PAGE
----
I always feel guilty when I have to say “no” to things. I grew up believing that you don’t say no to callings, to service, or other things like that in the Church. My husband has no problem saying “no” to things and thinks I am too giving. I want to be Christ-like and not be selfish with my time. I do understand that I can’t do everything, so I do decline some requests, but I can’t figure out why I’m still struggling with a feeling that I’m being selfish. Where is the balance and how can I know that I’m truly consecrating everything to God when I still say “no” to things?


The fact that you feel guilty for longing to do more says much about the desires of your heart. It’s not easy to have limited time and resources when our hearts long to be there for others. I understand your dilemma, as I sit across from people in need on a daily basis and often find it difficult to say “no” to their very real and present needs for my time and energy past the time allotted to them.

Your question reminds of the thought shared by Ann Morrow Lindbergh in her book Gifts From the Sea:

The inter-relatedness of the world links us constantly with more people than our hearts can hold. Or rather…modern communication loads us with more problems than the human frame can carry. It is good, I think, for our hearts, our minds, our imaginations to be stretched; but body, nerve, endurance and lifespan are not as elastic. My life cannot implement in action the demands of all the people to whom my heart responds. I cannot marry all of them, or bear them all as children, or care for them all as I would my parents in illness or old age. Our grandmothers…lived in a circle small enough to let them implement in action most of the impulses of their hearts and minds. We were brought up in a tradition that has now become impossible, for we have extended our circle throughout space and time.[i]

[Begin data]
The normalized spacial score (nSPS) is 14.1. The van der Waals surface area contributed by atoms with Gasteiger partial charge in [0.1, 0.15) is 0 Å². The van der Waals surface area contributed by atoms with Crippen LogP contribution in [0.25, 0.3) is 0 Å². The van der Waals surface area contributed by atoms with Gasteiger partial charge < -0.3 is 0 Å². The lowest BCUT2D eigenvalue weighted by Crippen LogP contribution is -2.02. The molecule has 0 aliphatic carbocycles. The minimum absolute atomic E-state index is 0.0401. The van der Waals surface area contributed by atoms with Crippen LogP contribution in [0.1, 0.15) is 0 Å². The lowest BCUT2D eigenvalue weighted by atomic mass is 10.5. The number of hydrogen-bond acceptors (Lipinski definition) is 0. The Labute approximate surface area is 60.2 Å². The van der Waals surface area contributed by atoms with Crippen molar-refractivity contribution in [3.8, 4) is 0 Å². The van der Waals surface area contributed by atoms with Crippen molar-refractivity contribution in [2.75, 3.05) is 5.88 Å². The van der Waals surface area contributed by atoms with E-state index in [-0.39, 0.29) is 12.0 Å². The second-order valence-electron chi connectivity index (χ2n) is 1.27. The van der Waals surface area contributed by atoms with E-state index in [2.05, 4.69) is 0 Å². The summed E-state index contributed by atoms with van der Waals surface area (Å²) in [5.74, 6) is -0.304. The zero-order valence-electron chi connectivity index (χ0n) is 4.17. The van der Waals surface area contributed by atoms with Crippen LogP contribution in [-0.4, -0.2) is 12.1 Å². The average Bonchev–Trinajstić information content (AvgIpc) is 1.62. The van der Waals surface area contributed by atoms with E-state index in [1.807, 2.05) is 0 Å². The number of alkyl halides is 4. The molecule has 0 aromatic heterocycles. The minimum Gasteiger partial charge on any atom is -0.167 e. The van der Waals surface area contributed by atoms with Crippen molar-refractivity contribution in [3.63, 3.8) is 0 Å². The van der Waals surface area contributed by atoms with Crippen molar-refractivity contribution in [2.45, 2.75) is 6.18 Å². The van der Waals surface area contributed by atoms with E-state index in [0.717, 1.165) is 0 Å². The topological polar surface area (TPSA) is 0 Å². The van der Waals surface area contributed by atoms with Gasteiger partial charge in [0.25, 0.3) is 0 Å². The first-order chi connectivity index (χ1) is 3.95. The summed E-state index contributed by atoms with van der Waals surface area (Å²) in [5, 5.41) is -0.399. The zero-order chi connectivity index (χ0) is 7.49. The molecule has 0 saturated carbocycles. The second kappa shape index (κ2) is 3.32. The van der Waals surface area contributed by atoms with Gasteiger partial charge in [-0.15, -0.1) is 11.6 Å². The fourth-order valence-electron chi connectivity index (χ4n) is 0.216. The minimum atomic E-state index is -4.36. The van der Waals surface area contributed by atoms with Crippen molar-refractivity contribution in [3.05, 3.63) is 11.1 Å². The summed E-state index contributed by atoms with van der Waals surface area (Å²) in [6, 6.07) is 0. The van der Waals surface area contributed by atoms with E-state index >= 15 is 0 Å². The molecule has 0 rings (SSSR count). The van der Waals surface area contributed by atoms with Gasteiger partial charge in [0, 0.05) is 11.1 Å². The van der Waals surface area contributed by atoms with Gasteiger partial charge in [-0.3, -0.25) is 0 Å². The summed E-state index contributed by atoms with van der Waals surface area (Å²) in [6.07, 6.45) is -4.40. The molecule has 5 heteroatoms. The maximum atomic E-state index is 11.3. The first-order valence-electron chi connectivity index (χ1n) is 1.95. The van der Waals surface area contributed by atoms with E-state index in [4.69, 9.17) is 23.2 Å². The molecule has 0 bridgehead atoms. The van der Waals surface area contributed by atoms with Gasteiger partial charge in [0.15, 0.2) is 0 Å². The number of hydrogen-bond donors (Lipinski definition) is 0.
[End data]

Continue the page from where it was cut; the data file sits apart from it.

She wrote this in 1955 when the “inter-relatedness of the world” was much less complex than it is today. The strain on our bodies and emotions to respond to needs has multiplied tenfold. Here are some ways I’ve learned to quiet the feelings of guilt when I can’t respond in the way my heart desires.

First, validate and nurture your feelings of compassion even if you can’t respond to the actual need. Sometimes when we can’t respond to a need, we become indifferent so as to minimize our pain of leaving them without the support we had hoped to give them. Even though the Savior gave the Nephites extra time when he initially attempted to leave as recorded in third Nephi chapter 17, I imagine his bowels were still “filled with compassion” when he eventually left them.[ii] Just because you have limits to what you can accomplish, the longings and feelings of your heart can be still be deep.